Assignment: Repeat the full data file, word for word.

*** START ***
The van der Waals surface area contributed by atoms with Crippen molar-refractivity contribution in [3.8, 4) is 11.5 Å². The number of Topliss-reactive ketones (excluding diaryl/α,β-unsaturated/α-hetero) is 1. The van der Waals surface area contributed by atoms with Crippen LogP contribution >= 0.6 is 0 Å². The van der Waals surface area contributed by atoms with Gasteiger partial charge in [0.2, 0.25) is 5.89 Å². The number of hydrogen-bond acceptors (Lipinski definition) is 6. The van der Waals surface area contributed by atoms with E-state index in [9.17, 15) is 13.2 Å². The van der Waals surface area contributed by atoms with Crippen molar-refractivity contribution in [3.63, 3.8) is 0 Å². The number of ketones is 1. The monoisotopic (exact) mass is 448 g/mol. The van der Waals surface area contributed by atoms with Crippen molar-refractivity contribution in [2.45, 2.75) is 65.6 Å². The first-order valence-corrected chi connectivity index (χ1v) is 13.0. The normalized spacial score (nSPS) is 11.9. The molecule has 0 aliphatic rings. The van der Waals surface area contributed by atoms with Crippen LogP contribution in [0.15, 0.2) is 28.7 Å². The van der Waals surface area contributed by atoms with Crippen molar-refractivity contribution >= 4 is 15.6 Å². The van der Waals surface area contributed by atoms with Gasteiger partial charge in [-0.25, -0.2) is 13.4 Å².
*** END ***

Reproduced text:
The van der Waals surface area contributed by atoms with Crippen molar-refractivity contribution in [3.8, 4) is 11.5 Å². The number of Topliss-reactive ketones (excluding diaryl/α,β-unsaturated/α-hetero) is 1. The van der Waals surface area contributed by atoms with Crippen LogP contribution >= 0.6 is 0 Å². The van der Waals surface area contributed by atoms with Gasteiger partial charge in [0.2, 0.25) is 5.89 Å². The number of hydrogen-bond acceptors (Lipinski definition) is 6. The van der Waals surface area contributed by atoms with E-state index in [9.17, 15) is 13.2 Å². The van der Waals surface area contributed by atoms with Crippen molar-refractivity contribution in [3.63, 3.8) is 0 Å². The number of ketones is 1. The monoisotopic (exact) mass is 448 g/mol. The van der Waals surface area contributed by atoms with Crippen molar-refractivity contribution in [2.45, 2.75) is 65.6 Å². The first-order valence-corrected chi connectivity index (χ1v) is 13.0. The normalized spacial score (nSPS) is 11.9. The molecule has 0 aliphatic rings. The van der Waals surface area contributed by atoms with Crippen LogP contribution in [0.15, 0.2) is 28.7 Å². The van der Waals surface area contributed by atoms with Crippen molar-refractivity contribution >= 4 is 15.6 Å². The van der Waals surface area contributed by atoms with Gasteiger partial charge in [-0.25, -0.2) is 13.4 Å².